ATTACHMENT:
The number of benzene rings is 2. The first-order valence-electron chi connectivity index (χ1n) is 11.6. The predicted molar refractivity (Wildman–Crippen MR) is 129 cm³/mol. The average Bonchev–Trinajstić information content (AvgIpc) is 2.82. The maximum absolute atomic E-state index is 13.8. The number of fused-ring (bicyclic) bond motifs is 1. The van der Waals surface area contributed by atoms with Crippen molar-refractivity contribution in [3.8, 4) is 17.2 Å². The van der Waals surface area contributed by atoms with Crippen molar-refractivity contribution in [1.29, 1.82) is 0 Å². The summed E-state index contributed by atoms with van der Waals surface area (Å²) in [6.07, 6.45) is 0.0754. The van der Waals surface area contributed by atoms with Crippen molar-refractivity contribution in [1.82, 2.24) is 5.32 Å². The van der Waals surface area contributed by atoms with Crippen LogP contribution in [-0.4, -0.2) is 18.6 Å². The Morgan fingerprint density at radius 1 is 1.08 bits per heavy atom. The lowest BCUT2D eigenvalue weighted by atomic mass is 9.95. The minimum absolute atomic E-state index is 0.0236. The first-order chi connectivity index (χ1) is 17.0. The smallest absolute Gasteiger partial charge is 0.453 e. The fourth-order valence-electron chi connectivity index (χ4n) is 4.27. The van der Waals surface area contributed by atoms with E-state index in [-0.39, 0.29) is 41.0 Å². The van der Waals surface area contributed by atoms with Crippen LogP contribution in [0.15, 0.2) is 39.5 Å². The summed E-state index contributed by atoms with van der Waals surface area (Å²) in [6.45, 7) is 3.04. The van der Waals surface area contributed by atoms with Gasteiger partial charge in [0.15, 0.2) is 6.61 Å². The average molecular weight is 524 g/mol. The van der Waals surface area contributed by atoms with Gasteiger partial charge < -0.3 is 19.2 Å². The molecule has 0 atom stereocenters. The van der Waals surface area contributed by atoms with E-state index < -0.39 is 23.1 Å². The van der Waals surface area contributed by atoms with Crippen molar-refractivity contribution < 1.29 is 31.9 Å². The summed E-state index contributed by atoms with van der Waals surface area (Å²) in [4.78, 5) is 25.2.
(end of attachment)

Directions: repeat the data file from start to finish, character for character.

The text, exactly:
The number of benzene rings is 2. The first-order valence-electron chi connectivity index (χ1n) is 11.6. The predicted molar refractivity (Wildman–Crippen MR) is 129 cm³/mol. The average Bonchev–Trinajstić information content (AvgIpc) is 2.82. The maximum absolute atomic E-state index is 13.8. The number of fused-ring (bicyclic) bond motifs is 1. The van der Waals surface area contributed by atoms with Crippen molar-refractivity contribution in [3.8, 4) is 17.2 Å². The van der Waals surface area contributed by atoms with Crippen molar-refractivity contribution in [1.29, 1.82) is 0 Å². The summed E-state index contributed by atoms with van der Waals surface area (Å²) in [6.07, 6.45) is 0.0754. The van der Waals surface area contributed by atoms with Crippen molar-refractivity contribution in [1.82, 2.24) is 5.32 Å². The van der Waals surface area contributed by atoms with Crippen LogP contribution in [-0.4, -0.2) is 18.6 Å². The Morgan fingerprint density at radius 1 is 1.08 bits per heavy atom. The lowest BCUT2D eigenvalue weighted by atomic mass is 9.95. The minimum absolute atomic E-state index is 0.0236. The first-order chi connectivity index (χ1) is 17.0. The smallest absolute Gasteiger partial charge is 0.453 e. The fourth-order valence-electron chi connectivity index (χ4n) is 4.27. The van der Waals surface area contributed by atoms with E-state index in [-0.39, 0.29) is 41.0 Å². The van der Waals surface area contributed by atoms with Crippen LogP contribution in [0.15, 0.2) is 39.5 Å². The summed E-state index contributed by atoms with van der Waals surface area (Å²) in [6.45, 7) is 3.04. The van der Waals surface area contributed by atoms with Gasteiger partial charge in [0.15, 0.2) is 6.61 Å². The average molecular weight is 524 g/mol. The van der Waals surface area contributed by atoms with Gasteiger partial charge < -0.3 is 19.2 Å². The molecule has 0 atom stereocenters. The van der Waals surface area contributed by atoms with E-state index < -0.39 is 23.1 Å². The van der Waals surface area contributed by atoms with Crippen molar-refractivity contribution < 1.29 is 31.9 Å². The summed E-state index contributed by atoms with van der Waals surface area (Å²) in [4.78, 5) is 25.2.